States of Matter - Elements
The states of matter of all of the elements is given for normal conditions, i.e. a temperature of 20C. The 3 states of matter are either solid, liquid or gas. Most elements are solids, only 11 are gases and 2 are liquids.

Alphabetical list of States of Matter

States of Matter

Actinium
Aluminium
Americium
Antimony
Argon
Arsenic
Astatine
Barium
Berkelium 
Beryllium
Bismuth
Bohrium
Boron
Bromine
Cadmium
Cesium
Calcium
Californium
Carbon
Cerium
Chlorine
Chromium
Cobalt
Copper
Curium 
Darmstadtium
Dubnium
Dysprosium
Einsteinium 
Erbium
Europium
Fermium
Fluorine
Francium
Gadolinium
Gallium
Germanium
Gold
Hafnium
Hassium
Helium
Holmium
Hydrogen
Indium
Iodine
Iridium
Iron
Krypton
Lanthanum
Lawrencium
Lead
Lithium
Lutetium 
Magnesium
Manganese
Meitnerium
Mendelevium
Mercury
Molybdenum
Neodymium
Neon
Neptunium
Nickel 
Niobium
Nitrogen
Nobelium
Osmium
Oxygen 
Palladium
Phosphorus
Platinum
Plutonium
Polonium
Potassium 
Praseodymium
Promethium
Protactinium 
Radium 
Radon
Rhenium
Rhodium
Roentgenium
Rubidium 
Ruthenium
Rutherfordium
Samarium 
Scandium
Seaborgium 
Selenium
Silicon 
Silver
Sodium 
Strontium
Sulfur
Tantalum
Technetium
Tellurium
Terbium
Thallium
Thorium
Thulium
Tin
Titanium
Tungsten
Ununbium
Ununhexium
Ununoctium
Ununpentium
Ununquadium 
Ununseptium
Ununtrium
Uranium
Vanadium
Xenon 
Ytterbium
Yttrium
Zinc
Zirconium

Ac
Al
Am
Sb
Ar
As
At
Ba
Bk
Be
Bi
Bh
B
Br
Cd
Cs
Ca
Cf
C
Ce
Cl
Cr
Co
Cu
Cm
Ds
Db
Dy
Es
Er
Eu
Fm
F
Fr
Gd
Ga
Ge
Au
Hf
Hs
He
Ho
H
In
I
Ir
Fe
Kr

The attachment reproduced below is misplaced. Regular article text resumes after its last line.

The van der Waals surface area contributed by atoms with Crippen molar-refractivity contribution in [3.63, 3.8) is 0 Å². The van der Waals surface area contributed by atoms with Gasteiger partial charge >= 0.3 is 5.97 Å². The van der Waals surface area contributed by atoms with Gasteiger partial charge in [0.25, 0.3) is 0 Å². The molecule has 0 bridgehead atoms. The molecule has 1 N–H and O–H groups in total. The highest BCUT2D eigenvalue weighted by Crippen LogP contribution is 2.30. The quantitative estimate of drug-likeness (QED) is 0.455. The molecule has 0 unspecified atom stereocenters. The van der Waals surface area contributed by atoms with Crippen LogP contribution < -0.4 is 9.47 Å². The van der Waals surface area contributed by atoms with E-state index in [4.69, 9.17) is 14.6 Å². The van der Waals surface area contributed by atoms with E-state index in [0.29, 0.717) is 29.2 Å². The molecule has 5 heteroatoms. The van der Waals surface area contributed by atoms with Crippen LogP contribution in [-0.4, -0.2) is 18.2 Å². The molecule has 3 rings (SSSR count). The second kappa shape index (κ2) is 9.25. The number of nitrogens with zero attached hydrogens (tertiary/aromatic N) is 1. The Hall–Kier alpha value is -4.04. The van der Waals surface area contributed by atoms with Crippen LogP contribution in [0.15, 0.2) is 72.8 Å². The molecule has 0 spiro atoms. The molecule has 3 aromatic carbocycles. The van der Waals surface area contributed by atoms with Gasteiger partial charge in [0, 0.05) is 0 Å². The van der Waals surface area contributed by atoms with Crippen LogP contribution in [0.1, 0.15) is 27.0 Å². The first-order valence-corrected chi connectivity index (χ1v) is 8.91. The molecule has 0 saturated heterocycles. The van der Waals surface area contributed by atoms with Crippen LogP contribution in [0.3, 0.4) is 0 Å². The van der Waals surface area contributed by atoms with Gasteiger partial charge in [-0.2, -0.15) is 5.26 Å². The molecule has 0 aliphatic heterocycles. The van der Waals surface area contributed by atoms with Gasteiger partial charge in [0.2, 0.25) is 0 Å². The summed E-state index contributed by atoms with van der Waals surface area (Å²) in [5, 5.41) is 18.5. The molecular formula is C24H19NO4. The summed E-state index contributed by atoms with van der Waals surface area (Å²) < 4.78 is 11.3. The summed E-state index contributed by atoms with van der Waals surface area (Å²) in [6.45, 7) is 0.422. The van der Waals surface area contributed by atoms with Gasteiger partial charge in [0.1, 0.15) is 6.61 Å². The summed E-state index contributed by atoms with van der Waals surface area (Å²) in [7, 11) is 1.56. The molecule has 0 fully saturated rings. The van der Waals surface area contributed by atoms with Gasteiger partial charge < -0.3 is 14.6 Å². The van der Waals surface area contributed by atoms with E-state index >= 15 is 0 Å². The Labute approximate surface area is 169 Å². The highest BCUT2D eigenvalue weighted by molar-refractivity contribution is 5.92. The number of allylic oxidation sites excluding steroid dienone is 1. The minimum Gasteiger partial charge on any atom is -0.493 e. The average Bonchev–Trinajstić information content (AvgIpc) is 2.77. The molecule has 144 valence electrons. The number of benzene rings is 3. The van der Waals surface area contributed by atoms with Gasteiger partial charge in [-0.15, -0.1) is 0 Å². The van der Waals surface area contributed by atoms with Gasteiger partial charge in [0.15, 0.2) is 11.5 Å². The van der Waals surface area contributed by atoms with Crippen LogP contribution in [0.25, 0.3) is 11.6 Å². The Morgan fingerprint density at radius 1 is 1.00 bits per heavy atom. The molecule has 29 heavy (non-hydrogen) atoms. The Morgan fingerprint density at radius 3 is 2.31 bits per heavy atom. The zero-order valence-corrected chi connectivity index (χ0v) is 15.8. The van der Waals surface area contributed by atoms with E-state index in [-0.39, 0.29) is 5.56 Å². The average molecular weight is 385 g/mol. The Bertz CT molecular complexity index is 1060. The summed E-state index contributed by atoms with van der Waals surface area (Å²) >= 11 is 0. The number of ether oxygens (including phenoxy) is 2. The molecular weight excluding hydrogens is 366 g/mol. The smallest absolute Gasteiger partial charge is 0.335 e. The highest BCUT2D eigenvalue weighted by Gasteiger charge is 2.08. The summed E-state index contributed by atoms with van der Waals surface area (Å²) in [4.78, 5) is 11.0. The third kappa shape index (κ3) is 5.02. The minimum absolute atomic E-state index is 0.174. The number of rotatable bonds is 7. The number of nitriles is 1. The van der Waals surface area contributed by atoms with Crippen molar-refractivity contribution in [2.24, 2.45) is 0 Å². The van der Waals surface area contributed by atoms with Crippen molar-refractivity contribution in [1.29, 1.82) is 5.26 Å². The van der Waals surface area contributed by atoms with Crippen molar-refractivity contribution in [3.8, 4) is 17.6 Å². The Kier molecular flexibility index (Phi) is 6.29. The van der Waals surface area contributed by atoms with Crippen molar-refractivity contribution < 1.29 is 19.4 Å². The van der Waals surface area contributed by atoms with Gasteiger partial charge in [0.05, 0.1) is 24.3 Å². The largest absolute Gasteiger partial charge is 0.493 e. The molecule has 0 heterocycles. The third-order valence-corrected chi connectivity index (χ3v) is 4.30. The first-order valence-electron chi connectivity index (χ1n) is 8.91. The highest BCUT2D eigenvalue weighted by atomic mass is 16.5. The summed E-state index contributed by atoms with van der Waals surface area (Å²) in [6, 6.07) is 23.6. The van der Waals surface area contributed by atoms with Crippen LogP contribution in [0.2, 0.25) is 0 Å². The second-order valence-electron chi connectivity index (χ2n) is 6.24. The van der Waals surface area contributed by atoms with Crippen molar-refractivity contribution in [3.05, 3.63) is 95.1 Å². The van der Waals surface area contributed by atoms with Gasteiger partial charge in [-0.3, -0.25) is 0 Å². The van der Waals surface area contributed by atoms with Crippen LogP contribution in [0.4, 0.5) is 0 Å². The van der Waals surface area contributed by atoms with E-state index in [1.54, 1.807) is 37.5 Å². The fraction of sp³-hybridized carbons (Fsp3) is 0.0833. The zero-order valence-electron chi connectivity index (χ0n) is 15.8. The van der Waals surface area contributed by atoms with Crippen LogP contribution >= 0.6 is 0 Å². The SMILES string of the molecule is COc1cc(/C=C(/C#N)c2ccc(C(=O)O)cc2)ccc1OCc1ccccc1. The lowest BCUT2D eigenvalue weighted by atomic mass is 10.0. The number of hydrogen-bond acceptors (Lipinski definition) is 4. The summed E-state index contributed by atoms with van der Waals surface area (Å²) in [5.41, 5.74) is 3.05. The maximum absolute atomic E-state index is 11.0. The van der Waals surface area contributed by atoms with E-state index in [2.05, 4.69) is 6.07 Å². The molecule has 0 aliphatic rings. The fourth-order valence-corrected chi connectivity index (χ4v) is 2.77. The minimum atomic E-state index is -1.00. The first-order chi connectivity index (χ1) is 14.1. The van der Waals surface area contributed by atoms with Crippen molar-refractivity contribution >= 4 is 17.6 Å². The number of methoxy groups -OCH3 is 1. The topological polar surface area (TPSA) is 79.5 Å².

La
Lr
Pb
Li
Lu
Mg
Mn
Mt
Md
Hg
Mo
Nd
Ne
Np
Ni
Nb
N
No
Os
O
Pd 
P
Pt
Pu
Po
K
Pr
Pm
Pa
Ra
Rn
Re
Rh
Rg
Rb
Ru
Rf
Sm
Sc
Sg
Se
Si
Ag
Na
Sr
S
Ta
Tc
Te
Tb
Tl
Th
Tm
Sn
Ti
W
Uub
Uuh
Uuo
Uup
Uuq
Uus
Uut
U
V
Xe
Yb
Y
Zn
Zr
Solid
Solid 
Solid 
Solid
Gas
Solid
Solid 
Solid
Solid 
Solid 
Solid
Solid
Solid 
Liquid
Solid
Solid
Solid 
Solid  
Solid 
Solid 
Gas
Solid
Solid
Solid 
Solid
Solid
Solid
Solid
Solid
Solid 
Solid
Solid 
Gas
Solid 
Solid 
Solid
Solid
Solid 
Solid
Solid 
Gas
Solid
Gas
Solid 
Solid
Solid  
Solid 
Gas
Solid
Solid
Solid
Solid
Solid
Solid 
Solid
Solid 
Solid
Liquid
Solid
Solid 
Gas
Solid 
Solid 
Solid
Gas
Solid 
Solid
Gas
Solid 
Solid
Solid
Solid 
Solid
Solid  
Solid
Solid
Solid
Solid 
Gas
Solid
Solid
Solid
Solid
Solid 
Solid
Solid
Solid
Solid  
Solid
Solid
Solid
Solid
Solid
Solid
Solid 
Solid
Solid 
Solid
Solid
Solid
Solid 
Solid
Solid
Solid 
Solid
Solid
Solid 
Solid
Solid
Solid
Solid
Solid 
Solid
Gas
Solid
Solid
Solid  
Solid

States of Matter

Alphabetical list of States of Matter

 

States of Matter - Chemical Formulas
Chemical reactions convert one chemical substance into another. A Chemical formula is a type of shorthand for representing the elements in a compound.

For example, the chemical formula for water is H2O which indicates that 2 atoms of Hydrogen combines with 1 atom of Oxygen.

States of Matter

States of Matter and the Periodic Table - the most important chemistry reference there is, and
the cornerstone of science since 1869